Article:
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Proposal For A New Error Code

From CNN Money: Error 451: A proposed Internet status code for censorship

NEW YORK (CNNMoney) — If a website you’re trying to reach is blocked for legal reasons, do you have a right to know about it?

Developer advocate Tim Bray thinks so, and he’s got a perfect error code for it: 451, a tribute to the late Ray Bradbury’s landmark novel about censorship, Fahrenheit 451.

Bray, a self-described “general-purpose Web geek” who helped develop several key Internet standards, wrote a formal specification for his proposal and submitted it to the Internet Engineering Task Force (IETF), the body that develops and promotes Internet standards. The group is slated to take up Bray’s proposal at next week’s annual meeting, which begins Sunday in Vancouver, Canada.

In addition to Bradbury, Bray’s sample text includes a Monty Python reference which should endear him to the IETF.

In general you will see a 403 – Access Forbidden page or a DNS fail message when you attempt to reach a banned site. I have a feeling that this will annoy the media moguls and governments, so it has a good chance of passing.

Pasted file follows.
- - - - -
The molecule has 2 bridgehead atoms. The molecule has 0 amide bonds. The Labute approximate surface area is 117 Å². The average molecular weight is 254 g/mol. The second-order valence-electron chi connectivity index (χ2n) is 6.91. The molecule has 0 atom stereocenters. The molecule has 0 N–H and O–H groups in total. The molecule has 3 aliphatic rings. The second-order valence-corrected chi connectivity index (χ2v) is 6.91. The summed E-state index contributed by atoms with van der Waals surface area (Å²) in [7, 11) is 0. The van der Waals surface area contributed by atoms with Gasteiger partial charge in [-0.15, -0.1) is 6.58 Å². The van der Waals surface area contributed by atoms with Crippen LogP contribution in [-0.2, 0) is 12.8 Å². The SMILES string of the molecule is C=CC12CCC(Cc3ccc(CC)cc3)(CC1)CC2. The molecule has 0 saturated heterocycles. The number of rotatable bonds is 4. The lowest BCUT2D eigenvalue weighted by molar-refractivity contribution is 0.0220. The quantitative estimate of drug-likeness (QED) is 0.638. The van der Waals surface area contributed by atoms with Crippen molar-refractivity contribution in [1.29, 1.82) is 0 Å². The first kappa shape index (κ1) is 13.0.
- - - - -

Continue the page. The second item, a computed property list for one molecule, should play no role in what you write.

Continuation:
3 comments

1 jamsodonnell { 07.26.12 at 6:55 am }

Now that is a good error code. I like it!

2 Steve Bates { 07.26.12 at 9:09 am }

Count me as in favor. Couple the code with legislation requiring its use when material is censored. I have confidence many ISPs would be glad to cooperate; Web geeks I have talked to are generally fairly libertarian (not to say Libertarian) in their outlook.

Considering how quickly controversial material spreads virally on the Web, I can’t imagine how the censors think they are accomplishing anything anyway.

3 Bryan { 07.26.12 at 2:08 pm }

It would be nice to know who initiated the pull down, but just knowing there was a pull down and not just a technical problem would be a help.

Given the different rules in different countries censorship is a fairly absurd concept on the ‘Net. If you can’t say something because of British law, Jams, you know that it will still ‘appear’ elsewhere, on a site that isn’t subject to those laws. Wiki-Leaks makes that point rather bluntly.

If countries want to play Whac-a-Mole trying to shutdown sites that offend them, let them prove their skill. It is the sort of thing that stirs up the dust in the darkest depths of the ‘Net and brings out the creative energies of a lot of IT people.